Bioplastics demand will grow, but not all bioplastics are created equal

If you are placing a long-term bet on bioplastics' use in packaging, then place your marker on plastics based on renewable and sustainable materials, and not those whose sustainability stems from their biodegradability or compostability. That's among the conclusions highlighted in a report that examines the bioplastics market and makes predictions for its growth out to 2020.

According to the report, entitled "The Future of Bioplastics for Packaging to 2020: Global Market Forecasts" and available from Pira International, global demand for bioplastic packaging is forecast to reach 884,000 tonnes by 2020. This translates to a compound annual growth rate of 24.9% from 2010-15 slowing to a CAGR of 18.3% in the five years to 2020. According to the study, a new breed of bioplastics will be major drivers as packaging market demand gradually shifts from biodegradable and compostable polymers towards biopackaging based on renewable and sustainable materials.

MPW has reported extensively on this new breed of materials, including in detailed coverage of Braskem, the Brazilian plastics and chemicals supplier that now offers grades of polyethylene in which the ethylene is derived from sugar cane. Tetra Pak and P&G are among brand owners who are testing the supplier's "green" polyethylene this year.

The Pira-authored report identifies about 50 suppliers of biopolymers for packaging, and presents technology and market forecasts to 2020 for bioplastics packaging by product type, end-use sector, pack type and geographic region. Bioplastics are defined in the report as materials that are either biodegradable and compostable and derived from both renewable and non-renewable sources, or materials that are non-biodegradable and derived from renewable resources.

From 2010 bioplastics technology is expected to change with the commercialization of bioplastics produced directly by natural/genetically modified (GM) organisms and the introduction by Braskem and others of non-biodegradable, bio-derived polyethylene (PE). Pira expects these materials will account for a quarter of total bioplastic packaging market demand by 2020. Polyhydroxyalkanoates (PHA) are forecast to achieve a CAGR of 41% and bio-derived PE a whopping 83% over the period.

Traditional bioplastic packaging technologies based on starch, cellulose and polyester are each forecast to show a decline in market share to 2020.

Bioplastics packaging is a highly concentrated market with the top five suppliers currently accounting for more than 50% of bioplastics packaging market demand. Pira predicts major changes among the leading ranks of bioplastics packaging suppliers in the next five to ten years. Large petrochemical companies including Braskem, Dow Chemicals and Solvay are scheduled to commence bio-derived PE production by 2012 at industrial-scale facilities in Brazil, which will propel these into the top rank of bioplastics producers over the next five years. Telles, the joint venture PHA supplier between Archer Daniels Midland (ADM) and Metabolix, is also expected to become a major world player, reports Pira. Several Chinese companies are investing in capacity expansion programs that could propel them into leading market positions.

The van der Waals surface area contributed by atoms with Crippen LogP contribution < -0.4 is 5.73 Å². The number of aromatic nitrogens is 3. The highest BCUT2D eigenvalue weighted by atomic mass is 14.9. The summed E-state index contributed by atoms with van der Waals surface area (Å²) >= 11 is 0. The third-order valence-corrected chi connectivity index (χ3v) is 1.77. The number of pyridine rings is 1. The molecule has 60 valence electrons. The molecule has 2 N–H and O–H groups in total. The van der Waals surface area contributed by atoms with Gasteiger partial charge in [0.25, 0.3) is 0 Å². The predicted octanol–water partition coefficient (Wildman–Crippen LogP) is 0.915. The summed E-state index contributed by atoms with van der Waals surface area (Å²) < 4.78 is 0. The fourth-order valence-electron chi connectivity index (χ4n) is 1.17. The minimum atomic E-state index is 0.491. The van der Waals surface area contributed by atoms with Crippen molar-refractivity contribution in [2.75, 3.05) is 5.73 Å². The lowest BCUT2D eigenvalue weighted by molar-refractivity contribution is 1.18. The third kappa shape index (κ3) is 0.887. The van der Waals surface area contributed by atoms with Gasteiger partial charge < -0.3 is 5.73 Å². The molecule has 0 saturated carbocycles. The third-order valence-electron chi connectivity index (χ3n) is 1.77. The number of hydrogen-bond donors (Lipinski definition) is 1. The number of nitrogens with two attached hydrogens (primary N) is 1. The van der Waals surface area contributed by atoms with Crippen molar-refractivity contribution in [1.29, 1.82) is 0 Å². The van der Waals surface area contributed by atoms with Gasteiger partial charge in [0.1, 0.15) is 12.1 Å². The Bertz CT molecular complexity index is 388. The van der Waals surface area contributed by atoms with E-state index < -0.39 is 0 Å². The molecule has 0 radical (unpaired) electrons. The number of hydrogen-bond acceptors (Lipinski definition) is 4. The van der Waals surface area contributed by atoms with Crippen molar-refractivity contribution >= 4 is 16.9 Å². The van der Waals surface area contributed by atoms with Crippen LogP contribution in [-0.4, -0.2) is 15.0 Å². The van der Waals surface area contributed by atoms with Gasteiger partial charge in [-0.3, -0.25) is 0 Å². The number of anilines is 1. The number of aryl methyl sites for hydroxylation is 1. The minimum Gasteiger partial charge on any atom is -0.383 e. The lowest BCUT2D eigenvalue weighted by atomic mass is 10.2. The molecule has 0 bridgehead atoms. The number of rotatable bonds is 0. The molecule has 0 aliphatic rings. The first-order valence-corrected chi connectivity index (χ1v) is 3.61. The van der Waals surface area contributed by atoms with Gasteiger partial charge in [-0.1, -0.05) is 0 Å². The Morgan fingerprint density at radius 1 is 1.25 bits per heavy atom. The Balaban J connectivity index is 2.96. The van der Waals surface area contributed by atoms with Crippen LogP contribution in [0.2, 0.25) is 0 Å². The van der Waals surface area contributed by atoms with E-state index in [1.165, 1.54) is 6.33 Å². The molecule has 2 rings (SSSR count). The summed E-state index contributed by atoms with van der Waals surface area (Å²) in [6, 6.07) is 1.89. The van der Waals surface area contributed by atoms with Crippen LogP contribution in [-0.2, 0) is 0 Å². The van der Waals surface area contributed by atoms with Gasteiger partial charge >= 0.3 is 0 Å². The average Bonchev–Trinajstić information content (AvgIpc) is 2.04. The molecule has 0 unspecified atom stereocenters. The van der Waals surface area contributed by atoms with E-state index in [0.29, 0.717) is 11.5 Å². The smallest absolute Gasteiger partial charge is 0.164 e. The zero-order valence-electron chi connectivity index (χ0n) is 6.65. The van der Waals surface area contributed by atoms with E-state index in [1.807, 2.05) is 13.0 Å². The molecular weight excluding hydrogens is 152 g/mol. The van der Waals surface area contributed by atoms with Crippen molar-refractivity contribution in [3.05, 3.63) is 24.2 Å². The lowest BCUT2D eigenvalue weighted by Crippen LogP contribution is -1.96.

According to the study, major new technologies will emerge over the next ten years. Several companies are exploring the development of bioplastics using carbon dioxide as a raw material. The potential for a process that converts waste carbon dioxide into a useful product is huge, but whether the material produced using this technique will prove commercially viable will ultimately depend on whether these new polymers are cost effective to produce. A new sugar-based bioplastic that can be sourced from non-food crops and produced via a low energy process is also tipped to reach the market within the next five years.

Rigid packaging has a projected share of 52.0% of the bioplastic packaging market in 2010, according to Pira, with flexible packaging accounting for the remaining 48.0%. Retail and foodservice trays and containers are the largest single pack type for bioplastic packaging, followed by flexible film. Pira expects flexible packaging to take a growing share of the bioplastic packaging market over the next five to ten years. Adam Page, head of information at Pira, explains, "Demand will be driven by the commercialization of bio-derived PE and PHA, and the wider availability and improved properties for biaxially oriented PLA (BOPLA) film."

Europe is the largest regional market for bioplastic packaging with over half of world tonnage in 2010. It benefits from favorable consumer and retail attitudes to sustainable packaging, supportive government policies towards packaging waste recycling and a well-developed composting infrastructure. Although North America currently trails Europe in terms of bioplastic packaging consumption, government and consumer attitudes are changing. Pira expects North America and Asia to show higher growth rates than Europe for bioplastics packaging over the forecast period. Japan accounts for the lion's share of Asian bioplastics packaging, mostly as a result of favorable government initiatives supporting bioplastic market development.

The report is available now with more information available at the Pira website.

 

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